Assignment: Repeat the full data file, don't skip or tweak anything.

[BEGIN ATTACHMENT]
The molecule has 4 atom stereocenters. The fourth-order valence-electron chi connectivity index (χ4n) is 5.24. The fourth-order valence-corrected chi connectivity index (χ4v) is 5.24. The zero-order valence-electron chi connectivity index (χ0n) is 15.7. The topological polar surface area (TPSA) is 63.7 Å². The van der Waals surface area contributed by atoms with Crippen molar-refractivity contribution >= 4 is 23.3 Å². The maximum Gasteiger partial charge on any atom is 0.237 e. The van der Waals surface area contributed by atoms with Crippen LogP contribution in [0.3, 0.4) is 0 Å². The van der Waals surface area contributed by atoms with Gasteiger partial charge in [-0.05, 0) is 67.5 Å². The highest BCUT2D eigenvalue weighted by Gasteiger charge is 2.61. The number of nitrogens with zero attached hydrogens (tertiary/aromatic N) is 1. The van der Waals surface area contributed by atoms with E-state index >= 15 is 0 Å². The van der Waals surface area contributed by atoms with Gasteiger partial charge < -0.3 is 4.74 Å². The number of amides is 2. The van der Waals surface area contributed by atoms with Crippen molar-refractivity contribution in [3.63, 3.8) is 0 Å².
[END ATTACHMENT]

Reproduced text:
The molecule has 4 atom stereocenters. The fourth-order valence-electron chi connectivity index (χ4n) is 5.24. The fourth-order valence-corrected chi connectivity index (χ4v) is 5.24. The zero-order valence-electron chi connectivity index (χ0n) is 15.7. The topological polar surface area (TPSA) is 63.7 Å². The van der Waals surface area contributed by atoms with Crippen molar-refractivity contribution >= 4 is 23.3 Å². The maximum Gasteiger partial charge on any atom is 0.237 e. The van der Waals surface area contributed by atoms with Crippen LogP contribution in [0.3, 0.4) is 0 Å². The van der Waals surface area contributed by atoms with Gasteiger partial charge in [-0.05, 0) is 67.5 Å². The highest BCUT2D eigenvalue weighted by Gasteiger charge is 2.61. The number of nitrogens with zero attached hydrogens (tertiary/aromatic N) is 1. The van der Waals surface area contributed by atoms with E-state index >= 15 is 0 Å². The van der Waals surface area contributed by atoms with Gasteiger partial charge < -0.3 is 4.74 Å². The number of amides is 2. The van der Waals surface area contributed by atoms with Crippen molar-refractivity contribution in [3.63, 3.8) is 0 Å².